Lunch time where the food tasted wonderful.
Coral fern again, mainly dead and dried out.
Only saw this once. Photogenic pods but what are they?
I’m guessing a leafy purple flag.
This plant was beautiful. Most specimens weren’t at the flowering stage until this one at the top of a hill. Will have to find out what it is. Have found out - WOOLLY EVERLASTING.
I really need to update my computer. I am starting to strum my fingers in between mouse clicks. Oh so frustrating.
This is Georgie busy on the rug loom.
One of the projects we have to complete for our course with TAFE is to weave a rug. Some kind soul donated this loom to the Art Department and Georgie was the first person to tackle it. It has been a challenge but she has managed to tame it and is busy producing a rug from her own design.
Information on the loom - built by Stanley Dann.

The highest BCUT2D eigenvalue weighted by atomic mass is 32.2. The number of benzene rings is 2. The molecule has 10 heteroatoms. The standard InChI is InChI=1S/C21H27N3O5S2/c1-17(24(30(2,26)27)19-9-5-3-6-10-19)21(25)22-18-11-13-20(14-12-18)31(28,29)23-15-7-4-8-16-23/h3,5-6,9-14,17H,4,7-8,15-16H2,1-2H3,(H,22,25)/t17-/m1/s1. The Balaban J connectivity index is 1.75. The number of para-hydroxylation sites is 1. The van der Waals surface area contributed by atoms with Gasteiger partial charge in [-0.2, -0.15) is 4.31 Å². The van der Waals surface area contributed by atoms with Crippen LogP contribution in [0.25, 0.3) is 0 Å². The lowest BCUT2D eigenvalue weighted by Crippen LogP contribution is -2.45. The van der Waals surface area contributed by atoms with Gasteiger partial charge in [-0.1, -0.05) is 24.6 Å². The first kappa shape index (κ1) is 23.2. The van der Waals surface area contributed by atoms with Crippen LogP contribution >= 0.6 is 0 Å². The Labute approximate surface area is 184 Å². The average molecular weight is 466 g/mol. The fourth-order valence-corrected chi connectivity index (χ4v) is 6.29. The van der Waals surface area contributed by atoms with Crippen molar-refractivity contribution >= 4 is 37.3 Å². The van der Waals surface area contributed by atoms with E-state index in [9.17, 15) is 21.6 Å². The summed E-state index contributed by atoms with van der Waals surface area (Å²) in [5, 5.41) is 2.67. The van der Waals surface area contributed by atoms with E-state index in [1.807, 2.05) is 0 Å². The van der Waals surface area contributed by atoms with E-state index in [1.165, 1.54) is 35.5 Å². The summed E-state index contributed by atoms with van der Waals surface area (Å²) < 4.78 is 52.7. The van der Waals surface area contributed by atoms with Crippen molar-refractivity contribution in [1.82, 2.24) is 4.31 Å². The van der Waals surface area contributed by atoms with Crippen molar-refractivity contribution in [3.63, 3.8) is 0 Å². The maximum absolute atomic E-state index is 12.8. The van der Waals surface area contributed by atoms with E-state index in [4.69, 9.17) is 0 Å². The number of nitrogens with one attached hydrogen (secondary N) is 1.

Sunday, November 1, 2009
But if I don’t make it I’m fairly sure no-one will either notice nor care.
Day One – My friends Mitty and Russell travel extensively for a couple of old farts. And one of their many favourite places is Guatemala.
“The Republic of Guatemala is a country in Central America, in the south of the continent of North America, situated between the Pacific Ocean and the Caribbean Sea. It is bordered by Mexico to the north, Belize to the northeast, and Honduras and El Salvador to the southeast.”
Before I started weaving I didn’t really take that much notice of the Guatemalan weavings they had brought back from their travels. I appreciated them and liked them but didn’t really study them. But now I have – pretty amazing weaving and gorgeous colours.